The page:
Monday 19 August 2019

Frank Coughlan: 'Time to see if there's life in the old stag yet'


'All-male gatherings of any sort create their own peculiar, dystopian dynamic' Stock photo
'All-male gatherings of any sort create their own peculiar, dystopian dynamic' Stock photo
Frank Coughlan

Frank Coughlan

Stag dos are a peculiar anomaly in this enlightened age. Any other sort of lads-only debauchery is frowned upon as a remnant of the old patriarchy.

Indeed, it's one of the few spaces where female quotas aren't yet de rigueur.

Instead, this pre-wedding male-bonding ritual has not only survived, but flourished.

It's the one time men can gather, act irresponsibly and get away with it.

If the privileged members of these oath-bound collectives don't misbehave, it is considered as one big waste of time and money.

All-male gatherings of any sort create their own peculiar, dystopian dynamic. Men like the banter, the dizzying spell of mob silliness and, to use that over-worked phrase, 'the craic'.

Without the supervisory attention of the women who love them, or at least feel duty bound to tie their shoelaces and fix their collars during the rest of their lives, things can quickly go awry.

Stag pranks, as legend tells us, are as much part of the history of western civilisation as the great high art of the Renaissance itself.

Thankfully, I am too old and irrelevant to get invited along much anymore.

I still bear the scars of one or two hedonistic occasions from my misspent youth, but as they were long pre-digital there is no evidence floating aimlessly in a virtual cloud like some rancid pollutant.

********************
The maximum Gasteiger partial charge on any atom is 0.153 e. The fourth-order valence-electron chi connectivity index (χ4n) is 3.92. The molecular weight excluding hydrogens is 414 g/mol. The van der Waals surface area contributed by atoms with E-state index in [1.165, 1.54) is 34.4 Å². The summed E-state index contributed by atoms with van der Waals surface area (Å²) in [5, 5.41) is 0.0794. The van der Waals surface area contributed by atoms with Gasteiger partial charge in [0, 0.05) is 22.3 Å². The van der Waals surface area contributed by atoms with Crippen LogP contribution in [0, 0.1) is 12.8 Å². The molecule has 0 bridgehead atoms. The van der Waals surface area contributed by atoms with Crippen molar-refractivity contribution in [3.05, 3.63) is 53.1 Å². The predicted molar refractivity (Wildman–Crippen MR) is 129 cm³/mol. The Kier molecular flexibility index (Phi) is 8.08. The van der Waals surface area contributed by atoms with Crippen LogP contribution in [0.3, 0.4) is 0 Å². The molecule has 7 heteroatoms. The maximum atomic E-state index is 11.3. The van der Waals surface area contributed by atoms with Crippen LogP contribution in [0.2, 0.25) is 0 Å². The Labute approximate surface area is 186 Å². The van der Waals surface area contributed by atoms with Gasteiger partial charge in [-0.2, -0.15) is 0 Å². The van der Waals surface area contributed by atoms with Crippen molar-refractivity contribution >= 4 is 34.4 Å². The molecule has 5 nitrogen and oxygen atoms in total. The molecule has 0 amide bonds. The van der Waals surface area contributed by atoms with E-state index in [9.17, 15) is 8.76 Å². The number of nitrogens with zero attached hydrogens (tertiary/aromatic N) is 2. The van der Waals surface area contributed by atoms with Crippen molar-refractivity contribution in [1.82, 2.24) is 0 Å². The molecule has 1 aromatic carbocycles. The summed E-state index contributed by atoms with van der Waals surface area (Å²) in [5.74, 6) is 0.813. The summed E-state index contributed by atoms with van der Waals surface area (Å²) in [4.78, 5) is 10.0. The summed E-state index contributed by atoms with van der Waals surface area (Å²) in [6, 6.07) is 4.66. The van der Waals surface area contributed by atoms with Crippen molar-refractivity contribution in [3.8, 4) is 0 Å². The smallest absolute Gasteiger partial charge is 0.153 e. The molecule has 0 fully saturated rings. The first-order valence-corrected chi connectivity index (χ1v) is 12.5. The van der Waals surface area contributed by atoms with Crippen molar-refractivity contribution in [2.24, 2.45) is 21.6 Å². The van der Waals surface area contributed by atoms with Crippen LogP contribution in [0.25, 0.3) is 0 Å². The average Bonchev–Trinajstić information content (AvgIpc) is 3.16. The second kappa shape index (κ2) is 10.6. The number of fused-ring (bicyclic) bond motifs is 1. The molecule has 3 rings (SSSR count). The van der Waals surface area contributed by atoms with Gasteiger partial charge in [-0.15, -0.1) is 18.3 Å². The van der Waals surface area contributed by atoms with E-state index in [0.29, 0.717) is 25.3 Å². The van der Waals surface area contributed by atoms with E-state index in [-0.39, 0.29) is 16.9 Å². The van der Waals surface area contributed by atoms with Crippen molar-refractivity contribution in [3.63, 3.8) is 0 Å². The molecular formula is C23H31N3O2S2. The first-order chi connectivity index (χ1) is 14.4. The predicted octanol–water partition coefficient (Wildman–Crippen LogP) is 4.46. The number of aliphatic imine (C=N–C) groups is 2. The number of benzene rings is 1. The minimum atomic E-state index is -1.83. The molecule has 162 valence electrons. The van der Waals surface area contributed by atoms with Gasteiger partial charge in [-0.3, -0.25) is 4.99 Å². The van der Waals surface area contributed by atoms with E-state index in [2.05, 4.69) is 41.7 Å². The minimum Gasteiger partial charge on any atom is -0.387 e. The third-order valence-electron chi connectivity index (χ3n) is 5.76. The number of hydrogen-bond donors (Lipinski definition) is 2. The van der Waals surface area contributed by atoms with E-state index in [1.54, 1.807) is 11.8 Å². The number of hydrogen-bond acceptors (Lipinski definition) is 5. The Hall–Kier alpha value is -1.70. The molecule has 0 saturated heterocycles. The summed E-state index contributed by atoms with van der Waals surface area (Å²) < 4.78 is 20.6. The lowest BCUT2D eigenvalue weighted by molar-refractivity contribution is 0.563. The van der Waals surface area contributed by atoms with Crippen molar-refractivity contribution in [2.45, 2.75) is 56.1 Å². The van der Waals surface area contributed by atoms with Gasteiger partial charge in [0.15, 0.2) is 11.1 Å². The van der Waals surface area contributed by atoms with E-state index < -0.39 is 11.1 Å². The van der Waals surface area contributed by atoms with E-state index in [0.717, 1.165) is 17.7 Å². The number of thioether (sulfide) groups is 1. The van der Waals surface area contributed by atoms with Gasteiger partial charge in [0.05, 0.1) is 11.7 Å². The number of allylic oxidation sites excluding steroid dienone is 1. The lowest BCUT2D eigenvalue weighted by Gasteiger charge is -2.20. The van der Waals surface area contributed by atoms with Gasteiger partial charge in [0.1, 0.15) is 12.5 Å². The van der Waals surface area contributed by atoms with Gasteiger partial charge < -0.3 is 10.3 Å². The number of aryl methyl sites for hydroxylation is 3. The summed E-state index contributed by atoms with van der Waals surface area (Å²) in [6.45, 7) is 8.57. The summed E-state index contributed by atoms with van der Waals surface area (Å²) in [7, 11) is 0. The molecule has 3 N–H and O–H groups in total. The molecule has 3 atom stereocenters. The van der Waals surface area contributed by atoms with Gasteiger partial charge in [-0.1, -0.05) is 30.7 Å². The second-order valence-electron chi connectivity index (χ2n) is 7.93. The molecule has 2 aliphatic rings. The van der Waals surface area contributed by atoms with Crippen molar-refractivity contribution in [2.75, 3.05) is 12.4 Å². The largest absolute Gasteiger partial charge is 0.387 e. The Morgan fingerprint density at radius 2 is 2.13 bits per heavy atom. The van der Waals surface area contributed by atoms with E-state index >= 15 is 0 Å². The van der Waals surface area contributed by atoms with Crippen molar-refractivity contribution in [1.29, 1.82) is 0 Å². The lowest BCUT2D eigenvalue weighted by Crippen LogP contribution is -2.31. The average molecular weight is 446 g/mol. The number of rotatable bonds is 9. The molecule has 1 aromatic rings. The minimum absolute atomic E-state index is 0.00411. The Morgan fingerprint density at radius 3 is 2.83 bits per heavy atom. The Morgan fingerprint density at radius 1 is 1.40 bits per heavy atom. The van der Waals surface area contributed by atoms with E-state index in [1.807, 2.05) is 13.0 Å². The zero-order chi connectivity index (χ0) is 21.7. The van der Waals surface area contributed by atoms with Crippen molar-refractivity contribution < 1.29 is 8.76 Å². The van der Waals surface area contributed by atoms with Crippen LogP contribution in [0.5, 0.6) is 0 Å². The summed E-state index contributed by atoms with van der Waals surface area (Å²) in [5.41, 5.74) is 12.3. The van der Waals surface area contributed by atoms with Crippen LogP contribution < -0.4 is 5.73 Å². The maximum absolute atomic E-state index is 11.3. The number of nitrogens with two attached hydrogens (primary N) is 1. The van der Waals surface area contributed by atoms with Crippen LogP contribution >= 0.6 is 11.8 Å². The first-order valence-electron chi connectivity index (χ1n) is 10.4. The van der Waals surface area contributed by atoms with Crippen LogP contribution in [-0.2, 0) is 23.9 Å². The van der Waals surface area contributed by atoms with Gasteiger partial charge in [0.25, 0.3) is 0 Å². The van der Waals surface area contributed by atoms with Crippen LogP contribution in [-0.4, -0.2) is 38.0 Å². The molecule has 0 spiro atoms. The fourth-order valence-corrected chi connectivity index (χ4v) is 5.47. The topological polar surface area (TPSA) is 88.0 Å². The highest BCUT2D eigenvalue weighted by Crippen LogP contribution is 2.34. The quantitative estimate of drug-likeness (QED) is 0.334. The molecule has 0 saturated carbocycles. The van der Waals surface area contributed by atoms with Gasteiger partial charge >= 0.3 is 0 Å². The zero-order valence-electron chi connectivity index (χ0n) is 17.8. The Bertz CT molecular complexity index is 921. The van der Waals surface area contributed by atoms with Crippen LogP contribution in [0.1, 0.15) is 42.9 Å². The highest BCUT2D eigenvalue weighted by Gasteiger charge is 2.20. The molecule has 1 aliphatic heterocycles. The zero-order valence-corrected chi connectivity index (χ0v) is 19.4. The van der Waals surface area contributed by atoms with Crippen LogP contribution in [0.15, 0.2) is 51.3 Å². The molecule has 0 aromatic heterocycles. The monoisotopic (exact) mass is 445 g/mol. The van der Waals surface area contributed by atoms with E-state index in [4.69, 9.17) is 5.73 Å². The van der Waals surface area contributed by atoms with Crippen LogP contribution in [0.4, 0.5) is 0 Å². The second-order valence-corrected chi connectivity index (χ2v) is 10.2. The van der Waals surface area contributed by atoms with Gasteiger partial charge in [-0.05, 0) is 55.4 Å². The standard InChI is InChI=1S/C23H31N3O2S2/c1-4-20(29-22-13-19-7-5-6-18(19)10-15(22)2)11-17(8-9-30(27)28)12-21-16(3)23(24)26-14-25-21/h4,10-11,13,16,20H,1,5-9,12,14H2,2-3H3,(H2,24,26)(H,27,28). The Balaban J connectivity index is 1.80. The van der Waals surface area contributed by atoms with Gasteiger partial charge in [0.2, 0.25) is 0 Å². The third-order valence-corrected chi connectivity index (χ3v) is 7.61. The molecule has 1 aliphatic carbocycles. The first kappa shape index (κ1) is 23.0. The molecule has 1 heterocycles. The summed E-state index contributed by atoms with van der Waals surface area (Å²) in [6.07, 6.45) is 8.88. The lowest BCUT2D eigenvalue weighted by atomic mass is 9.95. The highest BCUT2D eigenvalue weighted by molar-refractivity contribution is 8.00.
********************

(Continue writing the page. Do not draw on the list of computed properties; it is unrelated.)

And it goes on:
Except, in the past year I have been summoned to two. One is done and dusted, the other soon to come.

Last year's was a second coming. That is to say, someone with so much faith in human nature and the institution of marriage that he was willing to rope up and tackle the north face of the Eiger again.

It was a terrific stag. We watched the Six Nations in the afternoon, freshened up in the hotel, had a nice meal in a fancy restaurant and then went on what was more a leisurely pub stroll than a crawl.

As our average age was in the high 50s, there seemed to be far more going to the loo than the ordering at the bar.

The hearts were willing but the bladders proved to be wimpishly weak.

So we were all tucked up in bed by midnight and the most outrageous thing any of us did was order the Full Irish with extra toast the next morning.

This coming stag is different though. It's my son's, so the average age has retreated to barely 30.

At that age your bladder is not only up to the challenge but doesn't seem worth having if you don't stress-test it occasionally.

I don't have the weekend itinerary yet but I fear that by seven in the first evening I'll be incoherent or asleep. If it's the former, I'd like the latter to follow close behind.

I think I might put that in writing. It could be the dying wish of an old man.

All is forgiven, Netflix, now go with God...

It's a truism that you can spend as much time searching for something decent on Netflix as you do actually watching it.

Then you belatedly stumble on a series as stupendous as 'Suburra' and you forgive everything.

Set in Rome over two series, with more to come, it involves mobsters, the Vatican and politicians at violent odds in a dirty, lucrative land war. Complex, thrilling and brutal, it's compulsive stuff.

One of the real stars is the Eternal City itself, portrayed as magnificent and tacky, sacred and wicked at the same time.

Another has to be hapless Friar F**k, the poor padre who doesn't count his blessings until it's too late.

Go forth and watch.

Irish Independent

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